Distributed Control

BASF Rejects Rip and Replace with System 800xA

How a Paint Plant Preserved Its Legacy System Investments while Modernizing for the Future

By Aaron Hand

ABB A&PW 2012

At ABB Automation & Power World 2012 this week in Houston, ABB has its System 800xA control system on display in the Technology & Solutions Center, showing how the platform can provide an evolutionary upgrade path that preserves legacy control system investments.

During a session this afternoon, conference attendees got the opportunity to hear one customer's account of how his plant has been able to evolve its control system with System 800xA, leaving in place its legacy INFI 90 systems while updating operator stations, controllers and power supplies.

BASF's site in Windsor, Ontario, which makes automotive paints, has been around for more than 100 years. It became part of chemical giant BASF through the Inmont acquisition in the early 1980s.

In 1994, the plant installed its first distributed control system (DCS), an INFI 90 from ABB, including Conductor VMS redundant servers and Conductor VMS clients. By 2004, the plant was facing issues and had to figure out how it was going to support an aging system, said Jiri Prochazka, instrument and electrical engineer, who faced the challenge of increasing productivity and overall equipment effectiveness (OEE). "Instead of ripping it out, we decided to preserve the installed base," he said. "So we developed an evolution plan with ABB."

The team began by upgrading the engineering tools and then moved on to the front-end control stations, controllers and power supplies. In June 2007, BASF installed new operator stations. ABB had standardized on the 800xA platform, Prochazka said, "So we decided to go ahead and upgrade our VMS stations."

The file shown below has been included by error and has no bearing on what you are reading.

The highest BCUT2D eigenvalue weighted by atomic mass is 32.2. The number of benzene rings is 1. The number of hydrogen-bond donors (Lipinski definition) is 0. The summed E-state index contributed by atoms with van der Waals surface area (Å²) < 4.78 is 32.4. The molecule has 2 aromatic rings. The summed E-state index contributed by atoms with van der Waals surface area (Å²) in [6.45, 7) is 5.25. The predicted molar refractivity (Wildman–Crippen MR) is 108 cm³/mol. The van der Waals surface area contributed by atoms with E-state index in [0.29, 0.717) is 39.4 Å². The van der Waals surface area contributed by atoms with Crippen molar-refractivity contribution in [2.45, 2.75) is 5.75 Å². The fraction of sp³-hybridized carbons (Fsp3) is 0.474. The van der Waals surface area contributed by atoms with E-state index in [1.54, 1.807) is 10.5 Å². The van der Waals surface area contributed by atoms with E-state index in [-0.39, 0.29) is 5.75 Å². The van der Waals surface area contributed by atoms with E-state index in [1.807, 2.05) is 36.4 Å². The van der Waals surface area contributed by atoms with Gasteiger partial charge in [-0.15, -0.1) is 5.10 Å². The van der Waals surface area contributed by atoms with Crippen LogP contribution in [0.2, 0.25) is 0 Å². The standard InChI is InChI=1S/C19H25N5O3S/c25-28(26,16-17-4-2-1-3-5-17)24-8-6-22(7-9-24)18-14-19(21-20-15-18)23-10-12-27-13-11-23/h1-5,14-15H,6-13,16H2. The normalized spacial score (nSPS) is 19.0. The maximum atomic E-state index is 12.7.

Because BASF's operations are manually intensive, the plant does not have a classic control room, but rather has operator stations sitting on the plant floor, Prochazka said. "We had to come up with a solution to install clients on the floor in a classified environment."

They ran the systems in parallel for a couple months to make sure everything would work correctly, then disconnected the VMS units. As it turns out, it was just in time, with problems cropping up on the VMS systems. "We could probably find the hardware to replace the VMS systems, but the problem was to find the people who still remember how to work with VMS code," Prochazka added.

In 2009, BASF decided to expand its Windsor facility to include refinishing products. The existing system had about 2000 I/O points for process automation of blending, mixing, batch processes and dispersions, and the new line would add about 600 more.

BASF needed the operators to seamlessly control the new refinishing products line while operating the existing blending, mixing, batch processes and dispersion lines. The field wiring would remain unchanged, so the INFI 90 needed to interface with the System 800xA.

ABB's solution was to use a Harmony PCU Gateway (HPG) to connect the existing BRC400s to the new refinishing line's AC800M controllers. The HPG 800 was designed to provide robust, peer-to-peer communications with the AC800M controllers via CI867 Modbus TCP CEX modules. "We're actually controlling across that HPG a lot," said Jim Luffman, project manager for ABB in Burlington, Ontario. "We expected about 200 links, but ended up with around 1000."

The operators have seamless control of the new refinishing line with the addition of some new graphics, Luffman said. "The operator can't tell which controller he's using," he added. "Whether it's the new or old system, it's transparent to the operator."

Working in a Class 1, Zone 1 environment, BASF had limited real estate to add the new refinishing line. ABB's solution added S800 I/O modules with embedded intrinsic safety, creating a total of six I/O cabinets distributed throughout the process areas with a minimized footprint.

"Our site continues to evolve," said Prochazka, noting that the next steps earmarked in the process are to replace obsolete PLCs to AC800M controllers and S800 input and output cards, eliminating control islands.

"I think we have made the right decision to protect the installed base," he said. "We did not rip and throw away the existing infrastructure. In the end, we finished and completed the migration process and ended up with an up-to-date, state-of-the-art DCS."